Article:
Australian and New Zealand ESG Updates
ACSI wants workplace deaths counted towards ESG reporting
The Australian Council of Superannuation Investors (ACSI) is calling for companies to disclose workplace safety and fatalities in ESG reports so that systemic risks are identified. The council’s 12th annual ESG assessment of company reports has now extended to workplace safety.
In 2018, 22 people died in their place of work, 16 of whom were contractors. ACSI says this shows a disconnect between safety practices expected of employees versus the safety of contractors.
There are 67 of the ASX200 companies not reporting on workplace deaths, with eight of those paying executives bonuses for safety outcomes. ACSI is concerned that the lack of safety data transparency may be masking deaths and safety problems.
In Australia, there is no requirement to report workplace fatalities, however, companies must inform regulators in the relevant state. There are safety metrics, but there is no real information on how severe injuries are unless they cause death.
There are now only 16 companies not disclosing ESG information in this group, which is in stark contrast to companies’ long-term emissions-reductions targets beyond 2040 - only six companies are disclosing net zero emissions targets for 2050.
ASIC updates climate-related disclosure guidance
The Australian Securities and Investments Commission (ASIC) has published an update on its regulatory guidance to disclosing climate change-related risks and opportunities after a Senate Economics References Committee recommendation on Carbon Risk. ASIC found its existing guidance was satisfactory but added to it for clarification.
Global ESG Updates
The Philip Morris saga continues - scientific data on heated tobacco products
Philip Morris is attempting to shift its public focus from smoked tobacco products to electronically heated tobacco products, with the United States Food and Drug Administration approving a suite of new heated tobacco products recently. Philip Morris claims the heated tobacco sticks are a less-damaging alternative to smoking tobacco.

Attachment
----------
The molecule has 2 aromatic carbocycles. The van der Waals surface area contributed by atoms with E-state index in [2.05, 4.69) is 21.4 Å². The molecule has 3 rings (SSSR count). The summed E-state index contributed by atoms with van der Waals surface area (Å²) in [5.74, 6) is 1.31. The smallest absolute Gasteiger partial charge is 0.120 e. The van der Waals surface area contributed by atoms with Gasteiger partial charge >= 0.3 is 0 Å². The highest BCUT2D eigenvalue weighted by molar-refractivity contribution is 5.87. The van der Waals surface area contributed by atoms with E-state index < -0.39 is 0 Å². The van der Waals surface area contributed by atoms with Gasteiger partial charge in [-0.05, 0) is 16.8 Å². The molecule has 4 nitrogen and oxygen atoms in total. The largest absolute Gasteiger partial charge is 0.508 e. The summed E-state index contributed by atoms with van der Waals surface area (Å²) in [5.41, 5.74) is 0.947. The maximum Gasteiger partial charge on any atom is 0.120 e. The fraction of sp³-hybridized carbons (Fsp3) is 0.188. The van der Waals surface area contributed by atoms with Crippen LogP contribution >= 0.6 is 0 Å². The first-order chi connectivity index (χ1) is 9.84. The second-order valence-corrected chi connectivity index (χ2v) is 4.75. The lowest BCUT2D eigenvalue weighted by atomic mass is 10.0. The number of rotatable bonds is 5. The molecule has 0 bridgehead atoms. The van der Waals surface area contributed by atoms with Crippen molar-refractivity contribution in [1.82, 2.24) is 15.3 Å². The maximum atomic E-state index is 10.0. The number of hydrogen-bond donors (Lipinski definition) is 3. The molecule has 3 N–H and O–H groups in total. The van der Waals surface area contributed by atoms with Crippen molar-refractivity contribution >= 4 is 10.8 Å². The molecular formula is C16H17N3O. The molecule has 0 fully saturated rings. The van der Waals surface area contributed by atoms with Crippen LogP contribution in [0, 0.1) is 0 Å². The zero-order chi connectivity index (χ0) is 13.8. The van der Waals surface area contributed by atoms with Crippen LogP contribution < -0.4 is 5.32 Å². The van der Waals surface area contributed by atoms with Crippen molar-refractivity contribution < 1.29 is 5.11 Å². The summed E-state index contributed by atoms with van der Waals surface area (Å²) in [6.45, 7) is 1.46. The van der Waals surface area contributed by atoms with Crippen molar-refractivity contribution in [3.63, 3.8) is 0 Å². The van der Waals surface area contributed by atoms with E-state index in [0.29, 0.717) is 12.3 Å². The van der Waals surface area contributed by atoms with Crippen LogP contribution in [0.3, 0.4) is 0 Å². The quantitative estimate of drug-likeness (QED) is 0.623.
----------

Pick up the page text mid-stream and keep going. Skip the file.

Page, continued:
Cigarettes are burned at 600°C, while the new heated products are heated to 350°C. Philip Morris says that harmful chemicals are reduced by the change in temperature, however the European Respiratory Society found that heated tobacco vapour had high concentrations of carcinogens, irritants and tar. Some toxins are lower in heated tobacco products compared to burnt cigarettes, but that doesn’t mean they do not contain harmful substances. The World Health Organisation says that currently there is no evidence to suggest that these new heated products are less harmful than regular tobacco products.
Investors navigating big tobacco and Philip Morris’ new business ventures are being warned to be cautious about claims made about the safety profile of these new products, and for now, not to treat heated tobacco products any differently than regular tobacco products.
RIAA investment benchmark report released
The Responsible Investment Association Australasia (RIAA) released its Responsible Investment Benchmark Report for 2019, detailing industry growth, size, composition and performance.
Key findings of the report include:
The responsible investment industry is still growing - 44 per cent of total assets under management in Australia
The dominant approach is ESG integration, which means a broader set of considerations are used in investment decisions, compared to other strategies such as negative or positive screening, sustainability themes, and impact investing
Negative screening as a strategy continues to expand, despite consumer demands for other strategies - investment managers are screening out weapons and tobacco, whereas consumers want less fossil fuels and human rights violations
In 2018, Australian responsible investment funds outperformed mainstream funds over most timeframes and asset classes